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Can You Beat the 30 Plants a Week Challenge?

30 plants a week.
Foto: CC0 / Pixabay / congerdesign

We nominate you to accept the 30 plants a week challenge! All you have to do is consume 30 different plant foods in a week. Here are some useful tips for how to do it.

We all know that eating fruits and vegetables is important to get enough vitamins and nutrition. Past healthy eating campaigns like eating “five a day” and eating “the rainbow,” encourage us to consume a wide variety of fruit and vegetables every day.

So, what’s up with the 30 plants a week challenge? This well-rounded approach focuses on more than just fruit and vegetables. It ensures you also eat enough healthful grains, pulses, legumes, nuts, seeds and herbs and spices over the course of a week.

Eating a variety of plant-based foods encourages the growth of healthy bacteria in the intestines or gut. Having a healthy gut can improve overall health, for example, by reducing the chances of becoming obese, and lowering cholesterol and high blood pressure. A 2018 study discovered that participants who ate over thirty different plant foods per week had a more diverse range of bacteria in their gut, compared to participants who ate 10 or fewer plant-based foods.

When you eat a plant-based food, make a note — you can eat it again during the same week, but should only count it once in your 30 plants for that week.

We’ve compiled some helpful tips on how to introduce more plant-based foods into your diet. Read on for those and delicious recipes to try out at home.

1. Eat a Range of Fruit and Vegetables to Get 30 Plants a Week

Fruit salad will up your plant intake.
Fruit salad will up your plant intake. (Foto: CC0 / Pixabay / silviarita)

Let’s start with the most obvious plant-based group: fruits and vegetables. A simple way to incorporate more into your diet is to add them as extras to your favorite dishes.

Sprinkle berries onto your breakfast yogurt, cereal or oats — the latter two are also considered plants — or, instead of having a glass of milk, make it a fruit smoothie. Change carbohydrate-rich snacks to carrot and cucumber sticks with dip or a healthy fruit like a banana or apple.

Some easy recipes that use a range of vegetables are stir-fries and salads. Don’t be afraid to experiment with something new. Check out our vegan chop suey recipe with stir-fried veggies, or for something lighter, try this quick and delicious vegan Caesar salad recipe. If what you’re after is something warming, heat up some low-calorie vegetable soup. To satisfy your sweet tooth, make a strawberry sandwich, fruit salad or delicious summer fruit soup.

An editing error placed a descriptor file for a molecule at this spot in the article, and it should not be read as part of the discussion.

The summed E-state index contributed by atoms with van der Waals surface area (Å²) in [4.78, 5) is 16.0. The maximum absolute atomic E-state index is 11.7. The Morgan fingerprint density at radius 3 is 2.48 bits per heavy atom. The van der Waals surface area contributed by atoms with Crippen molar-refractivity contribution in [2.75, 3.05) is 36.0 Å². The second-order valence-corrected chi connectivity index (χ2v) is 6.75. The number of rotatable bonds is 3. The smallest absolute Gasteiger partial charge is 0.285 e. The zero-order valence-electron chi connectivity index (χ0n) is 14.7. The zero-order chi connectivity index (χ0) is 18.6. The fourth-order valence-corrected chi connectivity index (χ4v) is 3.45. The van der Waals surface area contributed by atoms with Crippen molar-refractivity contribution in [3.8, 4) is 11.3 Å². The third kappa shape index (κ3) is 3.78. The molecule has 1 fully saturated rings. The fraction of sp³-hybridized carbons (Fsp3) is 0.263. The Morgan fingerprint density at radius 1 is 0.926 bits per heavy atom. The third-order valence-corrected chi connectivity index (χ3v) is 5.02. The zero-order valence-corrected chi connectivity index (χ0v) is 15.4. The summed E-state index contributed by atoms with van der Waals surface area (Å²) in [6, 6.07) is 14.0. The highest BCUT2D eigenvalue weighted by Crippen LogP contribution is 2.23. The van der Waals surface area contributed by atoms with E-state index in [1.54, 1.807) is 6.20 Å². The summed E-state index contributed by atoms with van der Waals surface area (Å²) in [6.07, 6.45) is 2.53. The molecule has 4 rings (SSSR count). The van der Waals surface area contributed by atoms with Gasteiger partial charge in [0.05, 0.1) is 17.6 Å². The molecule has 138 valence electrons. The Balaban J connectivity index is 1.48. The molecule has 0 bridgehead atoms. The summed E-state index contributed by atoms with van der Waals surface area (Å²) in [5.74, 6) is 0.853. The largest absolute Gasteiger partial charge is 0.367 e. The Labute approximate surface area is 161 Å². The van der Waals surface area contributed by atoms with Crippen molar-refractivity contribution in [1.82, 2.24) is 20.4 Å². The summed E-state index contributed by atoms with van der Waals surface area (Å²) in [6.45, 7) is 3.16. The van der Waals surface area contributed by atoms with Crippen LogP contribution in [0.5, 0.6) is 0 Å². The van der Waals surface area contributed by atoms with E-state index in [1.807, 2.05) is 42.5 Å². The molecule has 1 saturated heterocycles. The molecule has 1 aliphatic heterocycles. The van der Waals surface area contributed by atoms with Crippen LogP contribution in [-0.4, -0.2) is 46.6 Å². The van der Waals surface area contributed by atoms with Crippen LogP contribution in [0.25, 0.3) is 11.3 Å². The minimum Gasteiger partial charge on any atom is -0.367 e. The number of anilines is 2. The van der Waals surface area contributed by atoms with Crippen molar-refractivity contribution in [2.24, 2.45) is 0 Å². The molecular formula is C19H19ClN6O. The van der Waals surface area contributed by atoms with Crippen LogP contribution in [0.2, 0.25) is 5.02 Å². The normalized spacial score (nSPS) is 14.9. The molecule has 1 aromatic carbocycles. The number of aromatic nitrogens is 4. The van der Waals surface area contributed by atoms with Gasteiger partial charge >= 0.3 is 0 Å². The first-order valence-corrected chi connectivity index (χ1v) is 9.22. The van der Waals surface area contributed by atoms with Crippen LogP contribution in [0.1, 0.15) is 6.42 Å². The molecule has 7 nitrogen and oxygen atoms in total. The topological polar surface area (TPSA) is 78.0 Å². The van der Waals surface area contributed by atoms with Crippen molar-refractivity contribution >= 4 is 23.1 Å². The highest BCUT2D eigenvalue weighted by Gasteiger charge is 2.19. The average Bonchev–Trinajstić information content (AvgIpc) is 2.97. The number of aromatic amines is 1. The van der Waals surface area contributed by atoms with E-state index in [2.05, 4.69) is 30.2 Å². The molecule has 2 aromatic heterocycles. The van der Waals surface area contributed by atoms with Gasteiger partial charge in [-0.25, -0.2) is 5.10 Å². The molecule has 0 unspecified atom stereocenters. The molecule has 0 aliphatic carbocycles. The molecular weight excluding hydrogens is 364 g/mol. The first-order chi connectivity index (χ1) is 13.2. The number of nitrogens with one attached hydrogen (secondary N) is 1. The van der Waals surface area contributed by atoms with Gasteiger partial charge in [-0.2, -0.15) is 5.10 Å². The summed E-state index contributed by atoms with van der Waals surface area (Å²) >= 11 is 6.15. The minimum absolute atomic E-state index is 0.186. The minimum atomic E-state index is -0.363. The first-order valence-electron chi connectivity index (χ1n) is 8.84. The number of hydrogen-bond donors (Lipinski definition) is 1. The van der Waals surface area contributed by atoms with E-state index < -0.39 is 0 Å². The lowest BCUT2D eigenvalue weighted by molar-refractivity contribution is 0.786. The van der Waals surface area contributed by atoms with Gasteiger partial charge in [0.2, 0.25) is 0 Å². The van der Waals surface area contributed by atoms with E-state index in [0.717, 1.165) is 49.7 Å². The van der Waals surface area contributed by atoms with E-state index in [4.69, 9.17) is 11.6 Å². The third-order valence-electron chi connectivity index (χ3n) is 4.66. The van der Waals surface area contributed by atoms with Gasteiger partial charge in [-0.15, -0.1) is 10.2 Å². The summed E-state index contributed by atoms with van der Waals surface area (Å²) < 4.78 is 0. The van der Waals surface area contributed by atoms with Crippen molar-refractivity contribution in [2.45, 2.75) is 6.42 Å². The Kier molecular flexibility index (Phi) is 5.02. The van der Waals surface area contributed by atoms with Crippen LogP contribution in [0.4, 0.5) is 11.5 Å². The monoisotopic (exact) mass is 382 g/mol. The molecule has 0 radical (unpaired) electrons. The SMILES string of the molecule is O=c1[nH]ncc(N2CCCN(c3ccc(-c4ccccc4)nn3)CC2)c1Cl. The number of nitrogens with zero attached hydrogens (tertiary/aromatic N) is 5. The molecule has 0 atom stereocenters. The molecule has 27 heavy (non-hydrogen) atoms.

2. Add More Nuts and Seeds

Nuts make great snacks. Switch up the candy or cookies for a handful of nuts like walnuts or, even better, mixed nuts. Each type of nut can count toward your 30 plants.

Another healthy snack is to eat crackers covered in seeds, like sesame or poppy seeds. Alternatively, add a sprinkling of nuts or seeds to your stir fry or salad, or use them in baking as a topping for cakes. Check out these maamoul cookies, which you can make with a healthy date or nut filling.

Have you found your favorite plant-based milk yet? Non-dairy milks are increasingly easy to find and are way better for you and the environment. There are lots of different plant-based milks you can include in your 30 plants a week challenge — some of which you can even make at home. They include tasty non-dairy alternatives like oat milk, cashew milk, flaxseed milk, almond milk and coconut milk.

3. Grains Count in the 30 Plants a Week Challenge

Popcorn is a type of grain.
Popcorn is a type of grain. (Foto: CC0 / Pixabay / stevepb)

One of the easier plant groups, considering many of us already consume them daily, is grains, including rice, oats, wheat and barley. Foods made from these grains will go toward your 30 plants, so you can count pasta, bread, breakfast cereal, tortillas and popcorn.

Snacks from the grain group include puffed rice, and quick and easy mango sticky rice. Alternatively, grains can make up the base of a main course like veggie fried rice, poha, carrot pasta, vegan pizzoccheri or quinoa pudding.

4. Learn More about Legumes

People in North America don’t tend to eat a lot of foods in this group, but it’s simple enough to increase your legume intake to get 30 plants a week. Legumes include beans, lentils, soy, peanuts and peas, all of which are fantastic sources of protein. Substitute meat and fish for legume-based foods instead.

Soups are a simple way to use beans and can be very easy to make. Take a look at our Cuban black bean soup, or for something sweeter, give Indonesian mung bean porridge a try. It’s easy to buy plant-based veggie burgers in the frozen food section of the supermarket or make your own homemade vegan black bean burgers.

Tofu is another versatile ingredient that can be fried, barbecued, stir-fried or baked. For something a little different, we recommend stinky tofu (it’s a lot tastier than it sounds) or play it safe with the classic crispy pan-fried tofu. Silken tofu can also be used as a dairy replacement in many desserts, a convenient way for those with a sweet tooth to add tofu to their diet. Finally, you can make loads of vegan spreads using lentils or chickpeas.

5. Herbs and Spices in the 30 Plants a Week Challenge

Refill your spice rack for the 30 plant challenge.
Refill your spice rack for the 30 plant challenge. (Foto: CC0 / Pixabay / monicore)

A simple way to increase your herb and spice intake is to buy dried herbs or spices and sprinkle them on dishes when you’re cooking. Similarly, you can use fresh herbs as a topping or garnish. You can easily add some spice to recipes like vegan iced pumpkin spice latte or homemade Chinese hot sauce.

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